Acitretin

Generic Name: acitretin (A-si-TRE-tin)
Brand Name: Soriatane

Acitretin causes severe birth defects. Do not take acitretin if you are pregnant or if you may become pregnant during therapy or at any time within 3 years after you stop taking acitretin. Women who are able to become pregnant should use acitretin only if they are unable to use other medicines to treat psoriasis or if they have severe psoriasis that is not helped by other medicines.

The Do Your P.A.R.T. (Pregnancy Prevention Actively Required During and After Treatment) program provides information about the serious risks associated with acitretin. It also provides information about preventing pregnancy while you use acitretin and for at least 3 years after you stop. Ask your doctor or pharmacist any questions that you may have about the information, the program, or acitretin. Do not take acitretin if there is anything you do not understand.

You must have at least 2 negative pregnancy tests before you start acitretin. You must also have monthly pregnancy tests while you take acitretin. You must also have a pregnancy test every 3 months for at least 3 years after you stop taking acitretin. Contact your doctor immediately if you think you may be pregnant.

The risk of birth defects lasts for at least 3 years after you stop acitretin. Do not become pregnant while you take acitretin and for at least 3 years after you stop taking it. You must use 2 effective forms of birth control for at least 1 month before you start acitretin, while you take it, and for at least 3 years after you stop treatment.

Do not drink alcohol or take medicines that contain alcohol while you take acitretin and for 2 months after you stop treatment. The risk of birth defects may last longer after you stop treatment if you drink alcohol or take any product that contains alcohol.

Women must sign a Patient Agreement/Informed Consent for Female Patients form before they start to take acitretin. This form contains information on the risk of birth defects, birth control failure, and the need to avoid alcohol. Contact your doctor before you take acitretin if you have any questions or if you have not signed this form.

Small amounts of acitretin are found in semen. It is not known if this poses any risk to the fetus. Discuss any questions that you may have with your doctor.

Patients must not donate blood during treatment and for at least 3 years after treatment is stopped.

Serious liver problems have occurred in some patients taking acitretin. Contact your doctor right away if you develop dark urine, pale stools, severe or persistent stomach pain, or yellowing of the skin or eyes.

Acitretin comes with an extra patient information sheet called a Medication Guide. Read it carefully. Read it again each time you get acitretin refilled.


Acitretin is used for:

Treating severe psoriasis.

Acitretin is a vitamin A derivative (retinoid). Exactly how it works is not known.

Do NOT use acitretin if:

  • you are allergic to any ingredient in acitretin or to another retinoid (eg, tretinoin)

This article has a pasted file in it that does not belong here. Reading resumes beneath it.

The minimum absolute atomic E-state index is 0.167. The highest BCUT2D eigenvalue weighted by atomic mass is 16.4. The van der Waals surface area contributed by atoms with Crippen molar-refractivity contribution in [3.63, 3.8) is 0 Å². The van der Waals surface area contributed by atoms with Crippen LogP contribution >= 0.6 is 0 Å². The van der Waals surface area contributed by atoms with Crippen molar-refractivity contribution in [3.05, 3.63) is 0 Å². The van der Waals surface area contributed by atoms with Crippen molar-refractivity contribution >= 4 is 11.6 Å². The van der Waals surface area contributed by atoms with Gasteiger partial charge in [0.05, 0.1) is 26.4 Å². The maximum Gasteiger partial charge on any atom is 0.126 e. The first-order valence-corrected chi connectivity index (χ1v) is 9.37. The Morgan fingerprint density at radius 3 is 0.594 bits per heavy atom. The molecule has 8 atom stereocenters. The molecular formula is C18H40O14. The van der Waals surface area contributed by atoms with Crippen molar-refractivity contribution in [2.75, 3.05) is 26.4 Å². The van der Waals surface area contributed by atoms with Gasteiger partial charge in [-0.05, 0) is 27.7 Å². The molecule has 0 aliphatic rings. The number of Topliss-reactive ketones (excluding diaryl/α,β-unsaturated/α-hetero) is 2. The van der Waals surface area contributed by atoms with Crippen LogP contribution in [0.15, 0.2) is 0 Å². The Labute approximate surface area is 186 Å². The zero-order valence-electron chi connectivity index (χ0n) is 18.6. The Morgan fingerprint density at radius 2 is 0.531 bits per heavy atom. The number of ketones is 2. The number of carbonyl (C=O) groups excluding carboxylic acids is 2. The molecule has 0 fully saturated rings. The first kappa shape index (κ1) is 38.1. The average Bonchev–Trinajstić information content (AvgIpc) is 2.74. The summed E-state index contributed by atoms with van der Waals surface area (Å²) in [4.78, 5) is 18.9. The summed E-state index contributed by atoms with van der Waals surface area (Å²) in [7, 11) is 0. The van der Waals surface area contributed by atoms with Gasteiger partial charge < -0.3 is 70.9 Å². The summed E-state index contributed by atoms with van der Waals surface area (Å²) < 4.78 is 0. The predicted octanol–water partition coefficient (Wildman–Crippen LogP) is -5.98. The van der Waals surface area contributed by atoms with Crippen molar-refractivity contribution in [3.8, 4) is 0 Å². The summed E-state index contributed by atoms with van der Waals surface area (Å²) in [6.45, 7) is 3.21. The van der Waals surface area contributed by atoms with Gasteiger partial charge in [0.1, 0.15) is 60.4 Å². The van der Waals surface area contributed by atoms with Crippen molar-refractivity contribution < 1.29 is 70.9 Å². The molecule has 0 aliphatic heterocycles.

• you are pregnant, planning to become pregnant, or are breast-feeding
  • you have severe liver or kidney problems
  • you have persistent high blood lipid levels
  • you are taking methotrexate, a tetracycline, or vitamin A

Contact your doctor or health care provider right away if any of these apply to you.

Slideshow: Psoriasis: Treatment Options to Manage Your Symptoms

Before using acitretin:

Tell your health care provider if you have any medical conditions, especially if any of the following apply to you:

  • if you are taking any prescription or nonprescription medicine, herbal preparation, or dietary supplement
  • if you have allergies to medicines, foods, or other substances
  • if you have diabetes or high blood lipid levels, are very overweight, or have a family member with any of these problems
  • if you have a history of liver or kidney problems, bone problems, pancreas problems (eg, pancreatitis), heart disease, or mental or mood problems (eg, depression, suicidal thoughts or actions)
  • if you receive phototherapy or drink alcohol
  • if you take St. John's wort; it may decrease the effectiveness of hormonal contraceptives (eg, birth control pills)
  • if you take a progestin-only birth control pill (mini-pill); your doctor may need to prescribe a different form of hormonal birth control

Some MEDICINES MAY INTERACT with acitretin. Tell your health care provider if you are taking any of the following medicines.

  • Certain medicines for diabetes (eg, glyburide) because the risk of low blood sugar may be increased
  • Methotrexate or tetracyclines (eg, doxycycline) because liver damage or increased pressure in the brain may occur
  • Vitamin A because it may increase the risk of acitretin's side effects
  • Certain hormonal contraceptives (eg, low-dose progestin-only birth control pill, mini-pill) because their effectiveness may be decreased by acitretin
  • Phenytoin because the risk of its side effects may be increased by acitretin

This may not be a complete list of all interactions that may occur. Ask your health care provider if acitretin may interact with other medicines that you take. Check with your health care provider before you start, stop, or change the dose of any medicine.

How to use acitretin:

Use acitretin as directed by your doctor. Check the label on the medicine for exact dosing instructions.

  • Acitretin comes with an extra patient information sheet called a Medication Guide. Read it carefully. Read it again each time you get acitretin refilled.
  • Take the capsule(s) by mouth with a meal at about the same time each day, or as directed by your doctor.
  • Continue to use acitretin even if your condition does not improve right away. Your condition may become worse for a short time before it improves. It may take 2 to 3 months before you see the full benefits of acitretin.
  • If you miss a dose of acitretin, you may take it later the same day. If you do not remember until the next day, skip the missed dose and go back to your regular dosing schedule. Do not take 2 doses at once.

Ask your health care provider any questions you may have about how to use acitretin.

Important safety information:

  • Acitretin may cause drowsiness or vision changes. These effects may be worse if you take it with alcohol or certain medicines. Use acitretin with caution. Do not drive or perform other possibly unsafe tasks until you know how you react to it.
  • Acitretin may cause decreased night vision. Use caution or avoid driving at night if you experience this effect.